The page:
Discussion in 'How To' started by OneOneNiner, Nov 30, 2009.
The battery is what powers everything anyway. Why bother upgrading the alternator?
Hmm... I will read through the FSM again, but the consensus on here seems to be that its computer managed. I know troubleshooting alternator problems on the KJ is a pain after reading threads on it and guys giving up and going to the dealership.
Thanks! Its a labor of love, just like my KJ.... lol
This is the biggest misconception of vehicle electrical systems. The alternator provides power to run everything, the battery is merely a storage system for starting power and to handle surges and for convenience items like having your radio and lights on without the engine running, its like the big capacitor you put on a car stereo amp to smooth out the power and handle large short duration current draws when the engine is running.
Why do you think that you can jump start a vehicle with a dead battery?? Because your providing power to get the engine running until the alternator is up and running and supplying power. Now granted the newer vehicles won't always run after a jump start if the battery is dead because the PCM senses the low voltage, or the battery might be internally shorted and overloading the alternator.
But the battery DOES NOT power everything. I had an old Chevy Scottsdale with a dead battery, disconnected the positive battery cable and wrapped it in tape, it was a manual so i just got it rolling and popped the clutch in fourth to crank and start the engine, now as long as i didn't shut it off i could use it normally. I ran it like that for two months back in high school, couldn't afford a new battery.. lol
Good website for charging and electrical basics like this... The above quote is from that page.
KB-ThunderbirdJunkie slightly misspoke.
The bulk of the power still travels through the battery, even if the battery is not directly powering it. Yes, the alternator DOES power everything, but it has to travel through the battery for it to act as a capacitor as you described. If it travels through the battery then the battery is powering it
Yes... Thats the main thing, the battery is like a big capacitor...
Sorry if i came off harsh, i get idiots all the time who like to argue electrical stuff like that!
From the FSM, the other wires from the alternator go to the PCM actually, i even double checked the wiring diagrams in the FSM...
The charging system consists of:
² Electronic Voltage Regulator (EVR) circuitry
within the Powertrain Control Module (PCM)
² Ignition switch
² Battery (refer to 8, Battery for information)
² Battery temperature sensor
² Generator Lamp (if equipped)
² Check Gauges Lamp (if equipped)
² Wiring harness and connections (refer to 8, Wiring
The charging system is turned on and off with the ignition switch. The system is on when the engine is running and the ASD relay is energized. When the ASD relay is on, voltage is supplied to the ASD relay sense circuit at the PCM. This voltage is connected through the PCM and supplied to one of the generator field terminals (Gen. Source +) at the back of the generator.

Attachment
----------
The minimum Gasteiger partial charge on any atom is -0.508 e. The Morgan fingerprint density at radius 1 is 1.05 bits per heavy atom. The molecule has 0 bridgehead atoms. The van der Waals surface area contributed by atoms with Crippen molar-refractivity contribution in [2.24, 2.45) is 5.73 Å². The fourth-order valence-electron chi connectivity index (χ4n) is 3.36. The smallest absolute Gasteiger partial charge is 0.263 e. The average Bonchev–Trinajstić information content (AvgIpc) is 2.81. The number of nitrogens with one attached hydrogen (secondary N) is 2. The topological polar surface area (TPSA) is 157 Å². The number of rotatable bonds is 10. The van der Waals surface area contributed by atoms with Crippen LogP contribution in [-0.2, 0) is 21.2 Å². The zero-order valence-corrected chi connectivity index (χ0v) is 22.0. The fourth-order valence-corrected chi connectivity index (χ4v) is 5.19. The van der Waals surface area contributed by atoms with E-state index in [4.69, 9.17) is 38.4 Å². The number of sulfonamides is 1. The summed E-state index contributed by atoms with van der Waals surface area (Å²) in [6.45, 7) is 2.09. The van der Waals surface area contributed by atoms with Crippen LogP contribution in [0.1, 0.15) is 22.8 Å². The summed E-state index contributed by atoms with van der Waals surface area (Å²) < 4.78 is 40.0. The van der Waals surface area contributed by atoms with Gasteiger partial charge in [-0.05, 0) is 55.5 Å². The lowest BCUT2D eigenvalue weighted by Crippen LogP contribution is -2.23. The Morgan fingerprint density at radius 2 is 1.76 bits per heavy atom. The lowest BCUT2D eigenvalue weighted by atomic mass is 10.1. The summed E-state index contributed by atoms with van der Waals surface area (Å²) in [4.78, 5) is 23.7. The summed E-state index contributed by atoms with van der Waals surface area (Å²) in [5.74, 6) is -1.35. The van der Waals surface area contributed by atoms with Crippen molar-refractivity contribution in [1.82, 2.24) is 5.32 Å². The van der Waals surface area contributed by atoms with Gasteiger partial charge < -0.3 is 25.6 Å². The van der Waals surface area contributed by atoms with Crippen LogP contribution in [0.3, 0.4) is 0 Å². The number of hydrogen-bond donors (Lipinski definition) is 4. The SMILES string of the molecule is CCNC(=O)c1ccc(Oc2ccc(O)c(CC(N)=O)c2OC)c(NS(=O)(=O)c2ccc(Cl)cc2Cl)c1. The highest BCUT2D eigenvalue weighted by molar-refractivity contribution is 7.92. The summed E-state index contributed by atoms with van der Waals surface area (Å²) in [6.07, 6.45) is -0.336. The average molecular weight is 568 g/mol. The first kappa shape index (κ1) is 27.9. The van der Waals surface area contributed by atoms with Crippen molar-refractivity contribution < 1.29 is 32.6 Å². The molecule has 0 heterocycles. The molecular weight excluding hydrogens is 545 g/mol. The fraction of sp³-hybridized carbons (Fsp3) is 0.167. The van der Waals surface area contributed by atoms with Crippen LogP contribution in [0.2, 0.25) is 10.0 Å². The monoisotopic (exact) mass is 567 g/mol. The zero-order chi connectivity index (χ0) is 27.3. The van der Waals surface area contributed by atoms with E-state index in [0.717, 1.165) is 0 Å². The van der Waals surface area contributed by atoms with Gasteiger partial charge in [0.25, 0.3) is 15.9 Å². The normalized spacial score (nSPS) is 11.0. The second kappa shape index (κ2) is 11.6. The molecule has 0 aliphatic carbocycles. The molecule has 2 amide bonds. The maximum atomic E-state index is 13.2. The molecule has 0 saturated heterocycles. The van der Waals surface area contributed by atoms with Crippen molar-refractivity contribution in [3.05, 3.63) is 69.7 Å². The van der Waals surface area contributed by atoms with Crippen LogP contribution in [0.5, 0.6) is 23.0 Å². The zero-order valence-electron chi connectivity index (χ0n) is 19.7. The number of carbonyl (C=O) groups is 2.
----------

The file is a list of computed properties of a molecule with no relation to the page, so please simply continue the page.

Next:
The amount of DC current produced by the generator is controlled by the EVR (field control) circuitry contained within the PCM. This circuitry is connected in series with the second rotor field terminal and ground.
As you can see.... The PCM controls the field of the alternator. So if the PCM is programmed for the smaller rating alternator you could put in a 300 amp alternator and it wouldn't matter, it would still charge at the stock rating. The problem is the KJ alternator doesn't contain the regulator, thats all handled by the PCM. Its not like the good old days where you can slap in a huge alternator to carry the loads. I don't know why they went with such a small alternator either. Even the minivan we used have was a 160 amp.
It kind of sounds like it is only controlling the voltage as standard external voltage regulator would in an old car. The amperage output, from the description, does not sound like it is being managed. From my limited, non engineer standpoint of electrical control, you would need some pretty hefty parts to control the amperage output.
Need to find out more.
Regardless, I think having a dual battery system when powering a lot of lights etc. would give more of a buffer for longer night time wheeling trips. When I noticed the dimming I turned off one set (each set has own switch) of my overhead lights and the rest brightened slightly. I don't think my alternator could keep up with all the power for the lights and recharge the battery at the same time at the slow speeds my engine was at.
You should see the octopus I have created under my dash. screwy.gif
ITBJRC the VOLTAGE regulator is internal to the alternator. Troy can probably shine some light on the subject if he sees this
Not that long ago I was driving my YJ through the woods on a snow run when I discovered my "Check Engine" lamp on and my dash's voltage gauge reading low. I had burnt off the charging post off of my alternator. It's a 1995 vehicle so the alternator is much simpler then the Liberty's.
I got a boost/charge off of another Jeep and managed to drive my YJ out of the woods. Unbelievably it would run about four or five miles before the engine computer died.
So I guess both statements are true, you can drive a vehicle with only a battery or only an alternator.
On the topic of dual battery setups, I'd like to set one up in my YJ to power the winch. I feel when winching like I'm straining the alternator.
Separate names with a comma.